Thursday, December 30, 2010

"Look for...the union label..."

Yet another example of why government employees ought not be allowed to join unions.

Assuming that this is true, what kind of liability should the givers of those instructions face?
Selfish Sanitation Department bosses from the snow-slammed outer boroughs ordered their drivers to snarl the blizzard cleanup to protest budget cuts -- a disastrous move that turned streets into a minefield for emergency-services vehicles, The Post has learned.
...
"They sent a message to the rest of the city that these particular labor issues are more important," said City Councilman Dan Halloran (R-Queens), who was visited yesterday by a group of guilt-ridden sanitation workers who confessed the shameless plot. Halloran said he met with three plow workers from the Sanitation Department -- and two Department of Transportation supervisors who were on loan -- at his office after he was flooded with irate calls from constituents. The snitches "didn't want to be identified because they were afraid of retaliation," Halloran said. "They were told [by supervisors] to take off routes [and] not do the plowing of some of the major arteries in a timely manner. They were told to make the mayor pay for the layoffs, the reductions in rank for the supervisors, shrinking the rolls of the rank-and-file."
...
The workers said the work slowdown was the result of growing hostility between the mayor and the workers responsible for clearing the snow...The result was an absolute collapse of New York's once-vaunted systems of clearing the streets and keeping mass transit moving under the weight of 20 inches of snow.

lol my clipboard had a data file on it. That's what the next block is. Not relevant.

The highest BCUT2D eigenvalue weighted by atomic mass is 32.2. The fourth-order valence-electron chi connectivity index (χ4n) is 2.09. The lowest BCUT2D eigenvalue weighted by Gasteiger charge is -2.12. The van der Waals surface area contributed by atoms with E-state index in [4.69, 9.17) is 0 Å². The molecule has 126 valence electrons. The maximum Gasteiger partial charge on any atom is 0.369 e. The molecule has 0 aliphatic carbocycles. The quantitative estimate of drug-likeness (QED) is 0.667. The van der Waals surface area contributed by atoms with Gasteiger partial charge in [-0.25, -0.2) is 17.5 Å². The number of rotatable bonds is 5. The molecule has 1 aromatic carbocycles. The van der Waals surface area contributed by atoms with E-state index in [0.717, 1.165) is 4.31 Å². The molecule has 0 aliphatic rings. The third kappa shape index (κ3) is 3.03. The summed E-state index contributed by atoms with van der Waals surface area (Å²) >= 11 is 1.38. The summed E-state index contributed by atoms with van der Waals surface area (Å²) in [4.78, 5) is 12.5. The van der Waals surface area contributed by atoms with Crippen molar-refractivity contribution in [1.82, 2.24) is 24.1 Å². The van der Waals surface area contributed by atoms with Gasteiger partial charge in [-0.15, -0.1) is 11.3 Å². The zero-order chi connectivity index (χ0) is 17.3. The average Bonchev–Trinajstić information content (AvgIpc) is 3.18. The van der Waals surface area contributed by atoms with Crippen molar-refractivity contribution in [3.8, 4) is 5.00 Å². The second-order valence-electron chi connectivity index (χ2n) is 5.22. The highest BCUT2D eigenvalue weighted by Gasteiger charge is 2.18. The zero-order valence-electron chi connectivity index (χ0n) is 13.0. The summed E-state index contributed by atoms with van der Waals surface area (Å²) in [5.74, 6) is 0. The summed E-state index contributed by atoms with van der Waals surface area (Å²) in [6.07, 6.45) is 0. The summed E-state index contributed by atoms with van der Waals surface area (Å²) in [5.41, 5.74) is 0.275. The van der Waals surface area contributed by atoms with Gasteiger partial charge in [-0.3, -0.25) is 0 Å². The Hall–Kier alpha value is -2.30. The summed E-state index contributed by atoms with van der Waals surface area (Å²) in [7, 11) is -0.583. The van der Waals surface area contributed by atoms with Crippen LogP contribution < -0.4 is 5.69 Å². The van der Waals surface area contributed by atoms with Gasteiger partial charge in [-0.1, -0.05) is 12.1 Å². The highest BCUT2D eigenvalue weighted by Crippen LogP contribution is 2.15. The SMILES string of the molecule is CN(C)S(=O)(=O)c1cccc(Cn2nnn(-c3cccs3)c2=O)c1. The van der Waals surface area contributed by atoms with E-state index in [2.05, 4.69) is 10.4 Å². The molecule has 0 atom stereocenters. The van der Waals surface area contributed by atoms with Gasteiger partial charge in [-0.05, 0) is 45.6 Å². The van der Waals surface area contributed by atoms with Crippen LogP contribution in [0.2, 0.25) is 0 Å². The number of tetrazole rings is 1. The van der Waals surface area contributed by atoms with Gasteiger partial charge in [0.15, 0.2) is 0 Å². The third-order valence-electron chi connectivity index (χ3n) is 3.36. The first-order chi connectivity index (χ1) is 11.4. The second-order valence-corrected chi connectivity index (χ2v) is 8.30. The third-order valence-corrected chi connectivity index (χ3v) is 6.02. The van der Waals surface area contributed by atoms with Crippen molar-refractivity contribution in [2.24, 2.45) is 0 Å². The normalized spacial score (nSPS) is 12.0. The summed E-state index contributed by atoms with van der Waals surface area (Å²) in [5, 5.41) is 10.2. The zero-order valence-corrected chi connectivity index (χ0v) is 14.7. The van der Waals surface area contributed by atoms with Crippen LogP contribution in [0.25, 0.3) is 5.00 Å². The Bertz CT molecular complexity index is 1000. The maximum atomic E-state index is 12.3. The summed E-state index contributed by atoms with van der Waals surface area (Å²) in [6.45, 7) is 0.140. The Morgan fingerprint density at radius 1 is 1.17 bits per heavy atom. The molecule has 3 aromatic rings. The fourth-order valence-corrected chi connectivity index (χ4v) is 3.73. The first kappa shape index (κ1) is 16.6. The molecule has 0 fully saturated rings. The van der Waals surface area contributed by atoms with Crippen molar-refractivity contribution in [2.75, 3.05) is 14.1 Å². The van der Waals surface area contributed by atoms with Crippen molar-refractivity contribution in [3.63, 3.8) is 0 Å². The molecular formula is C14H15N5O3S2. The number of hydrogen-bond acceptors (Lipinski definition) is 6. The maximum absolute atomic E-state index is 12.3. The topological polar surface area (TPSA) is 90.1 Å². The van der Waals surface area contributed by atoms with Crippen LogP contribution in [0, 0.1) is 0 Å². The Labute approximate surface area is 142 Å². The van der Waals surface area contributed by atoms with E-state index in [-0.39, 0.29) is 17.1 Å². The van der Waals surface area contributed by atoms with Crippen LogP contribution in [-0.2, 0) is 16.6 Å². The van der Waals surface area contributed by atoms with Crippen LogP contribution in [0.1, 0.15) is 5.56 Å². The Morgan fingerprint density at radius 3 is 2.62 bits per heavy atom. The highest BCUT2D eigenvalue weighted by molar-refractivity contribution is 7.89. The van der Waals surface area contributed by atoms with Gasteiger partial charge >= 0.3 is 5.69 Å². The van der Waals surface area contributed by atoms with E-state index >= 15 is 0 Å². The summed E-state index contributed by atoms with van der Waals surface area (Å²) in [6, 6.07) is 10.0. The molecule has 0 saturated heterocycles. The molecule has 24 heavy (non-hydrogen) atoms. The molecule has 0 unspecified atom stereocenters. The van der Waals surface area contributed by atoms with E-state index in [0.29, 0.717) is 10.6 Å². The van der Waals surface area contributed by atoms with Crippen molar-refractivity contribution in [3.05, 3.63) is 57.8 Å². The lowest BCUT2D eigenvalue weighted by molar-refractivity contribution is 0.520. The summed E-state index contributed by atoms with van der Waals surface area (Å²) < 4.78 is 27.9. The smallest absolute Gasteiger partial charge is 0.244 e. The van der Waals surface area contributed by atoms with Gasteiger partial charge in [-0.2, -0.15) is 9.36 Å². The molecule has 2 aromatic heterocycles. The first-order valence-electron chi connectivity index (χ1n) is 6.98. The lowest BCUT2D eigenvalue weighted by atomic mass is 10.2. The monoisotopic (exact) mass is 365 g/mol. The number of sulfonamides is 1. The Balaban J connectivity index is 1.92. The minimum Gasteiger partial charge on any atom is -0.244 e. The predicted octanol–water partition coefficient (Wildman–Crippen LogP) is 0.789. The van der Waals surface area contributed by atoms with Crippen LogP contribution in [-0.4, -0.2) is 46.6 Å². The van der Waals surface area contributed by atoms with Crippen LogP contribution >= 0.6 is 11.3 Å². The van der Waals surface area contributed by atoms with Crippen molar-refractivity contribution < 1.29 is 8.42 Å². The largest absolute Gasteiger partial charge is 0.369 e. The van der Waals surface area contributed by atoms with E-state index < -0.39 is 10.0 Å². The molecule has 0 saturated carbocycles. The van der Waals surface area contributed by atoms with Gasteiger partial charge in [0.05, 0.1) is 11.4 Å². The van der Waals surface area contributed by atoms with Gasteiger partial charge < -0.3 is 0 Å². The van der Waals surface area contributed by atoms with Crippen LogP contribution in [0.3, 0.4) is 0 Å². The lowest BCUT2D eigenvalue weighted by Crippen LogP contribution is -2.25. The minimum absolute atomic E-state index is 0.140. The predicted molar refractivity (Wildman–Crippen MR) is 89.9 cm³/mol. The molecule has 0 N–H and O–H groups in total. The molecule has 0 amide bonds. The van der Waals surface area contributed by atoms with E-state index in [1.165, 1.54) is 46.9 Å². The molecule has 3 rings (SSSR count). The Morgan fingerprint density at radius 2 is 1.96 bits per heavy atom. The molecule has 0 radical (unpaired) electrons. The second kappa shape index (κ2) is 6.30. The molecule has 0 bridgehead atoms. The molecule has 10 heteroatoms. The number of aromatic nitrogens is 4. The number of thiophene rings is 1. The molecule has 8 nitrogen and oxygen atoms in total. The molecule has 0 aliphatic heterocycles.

...
Bloomberg spokesman Stu Loeser said only: "We would hope this is not the case." But multiple Sanitation Department sources told The Post yesterday that angry plow drivers have only been clearing streets assigned to them even if that means they have to drive through snowed-in roads with their plows raised. And they are keeping their plow blades unusually high, making it necessary for them to have to run extra passes, adding time and extra pay. One mechanic said some drivers are purposely smashing plows and salt spreaders to further stall the cleanup effort.
Obviously, they're causing untold millions of man-hours of lost wages and productivity, never mind the simple inconvenience. But, in case you missed this story, it's even worse.
A blizzard baby delivered inside the lobby of a snowbound Brooklyn building died after an emergency call of a woman in labor brought no help for nine excruciating hours.

The baby's mother, a 22-year-old college senior, was recovering Tuesday night at Interfaith Medical Center, where her newborn was pronounced dead at 6:34 p.m. on Monday. That was 10 hours after the first 911 call from the bloody vestibule on Brooklyn Ave. in Crown Heights.

"No one could get to her. Crown Heights was not plowed, and no medical aid came for hours," said the student's mother.
Did someone give the orders to slowdown the work? And if so, is that person criminally liable for the death of that child? I'm thinking that, if they could prove the former, there's certainly a plaintiff's lawyer somewhere who'd be happy to go to court over the latter...


(H/T: Instapundit)

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